There's so many fun details in this photo that it took the brick tree comment to get me down into the lower left corner. Someone has thoughtfully provided an iron rail boot scraper on the second step up from the muddy shore, for the convenience of the expensively dressed tourists (and the people who had to clean the floors and rugs in all the buildings around the landing). And what about that rail siding that ends right at the door of the little shed with the Porch Roof of Damocles? It looks like a set-up for a silent movie gag.


It has a paddle at the back.

What makes it go?

The okeehumkee does not appear to have side or stern wheels. Is it prop driven?


OK, explain again how these people could survive there 10 months out of the year wearing the clothes they have on in this picture when there was no air conditioning to go home to. I'll grant the clothing was of natural materials, which breathe better, but after that ... Could the photo have been taken in the depths of "winter"?

[From the time Henry Flagler built his railroad until the 1920s, the majority of white people in Florida, aside from maybe Jacksonville and Tallahassee, were vacationers from up north. The state was a winter resort, with "the season" lasting from around December to April. Just about anyone visiting Silver Springs would have been a wintertime tourist. - Dave]

Once Upon a Time

Looks like the establishing shot in an old movie. Not sure why I like this picture so much.

Packed to the gunwales

Another view of the Okeehumkee earning its keep.

Another take on Six Gun

Being a Tampa native I made many visits to Silver Springs and Six-Gun Territory. In its last few years Six-Gun admittedly did start going downhill. However in its prime I remember it as a wonderful family entertainment destination. The "Old West" buildings were well made and historically accurate, and the staged gunfights and saloon shows were done professionally. No,it doesn't compare to Disney (the Holy Grail of tacky tourist rip-off), but at least a family could spend the day there without spending obscene amounts of money.

GlenJay, you are right, the Ocala area is not the same now. Neither is Florida. Too bad.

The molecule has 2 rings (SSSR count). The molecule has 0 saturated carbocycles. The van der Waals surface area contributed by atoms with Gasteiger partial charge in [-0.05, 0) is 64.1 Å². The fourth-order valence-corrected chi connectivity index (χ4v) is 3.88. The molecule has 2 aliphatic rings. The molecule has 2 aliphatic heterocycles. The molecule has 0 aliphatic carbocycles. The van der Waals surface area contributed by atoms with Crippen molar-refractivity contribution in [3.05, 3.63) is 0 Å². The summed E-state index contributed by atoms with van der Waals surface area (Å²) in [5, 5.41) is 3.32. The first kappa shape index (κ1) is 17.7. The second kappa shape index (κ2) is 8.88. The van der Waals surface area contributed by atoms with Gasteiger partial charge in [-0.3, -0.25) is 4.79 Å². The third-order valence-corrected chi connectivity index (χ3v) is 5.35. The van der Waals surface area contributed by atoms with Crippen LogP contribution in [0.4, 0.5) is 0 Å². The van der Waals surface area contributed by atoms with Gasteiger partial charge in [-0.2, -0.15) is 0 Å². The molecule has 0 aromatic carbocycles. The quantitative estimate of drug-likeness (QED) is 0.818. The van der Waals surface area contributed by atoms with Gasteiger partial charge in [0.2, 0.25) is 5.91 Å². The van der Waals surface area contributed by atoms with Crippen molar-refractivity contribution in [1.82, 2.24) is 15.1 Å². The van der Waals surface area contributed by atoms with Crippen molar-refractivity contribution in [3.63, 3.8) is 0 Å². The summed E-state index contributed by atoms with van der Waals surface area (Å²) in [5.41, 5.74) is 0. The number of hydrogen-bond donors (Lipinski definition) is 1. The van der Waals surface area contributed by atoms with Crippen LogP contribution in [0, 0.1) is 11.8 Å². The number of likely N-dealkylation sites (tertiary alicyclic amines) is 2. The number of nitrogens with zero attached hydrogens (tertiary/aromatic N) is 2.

Bogie and Bacall

There seems to be a strong "Key Largo" feel to these Florida pictures. Expect Bogart to show up at any time!

Brownie Sighting

The guy standing next to the lady with the umbrella looks like he might be carrying an early Brownie.

Model location

I believe that I have seen this exact location modeled in miniature in the Narrow Gauge Gazette a few years back.


Has anyone any idea of what the railway track (bottom left) was for?

[It was for trains. This is a rail depot. Note the boxcar in back. - Dave]

Gorgeous picture, what a time to be alive!

What a great picture. It really makes me wish I could have experienced it firsthand. Lots of interesting details in this one. Keep 'em coming!


We can see your tax dollars at work—the real tree is being replaced with a more fiscally viable brick tree.

Silver Springs

I grew up near Silver Springs. (And I now live near Silver Spring!) In the 50s and 60s Silver Springs still had many traces of the rural resort that you see in this photo. The main attraction was the glass bottom boats, which were there in 1900 and are still there today. The awful, ironically named Wild Waters Park had not yet appeared, but there was a tacky tourist rip-off called Six-Gun Territory. I like to think of Silver Springs as the Old Florida that I just barely caught before it disappeared. I'd be afraid to go back there now after 40 more years of Florida "development."


This is simply a sublime, magic picture! Thanks.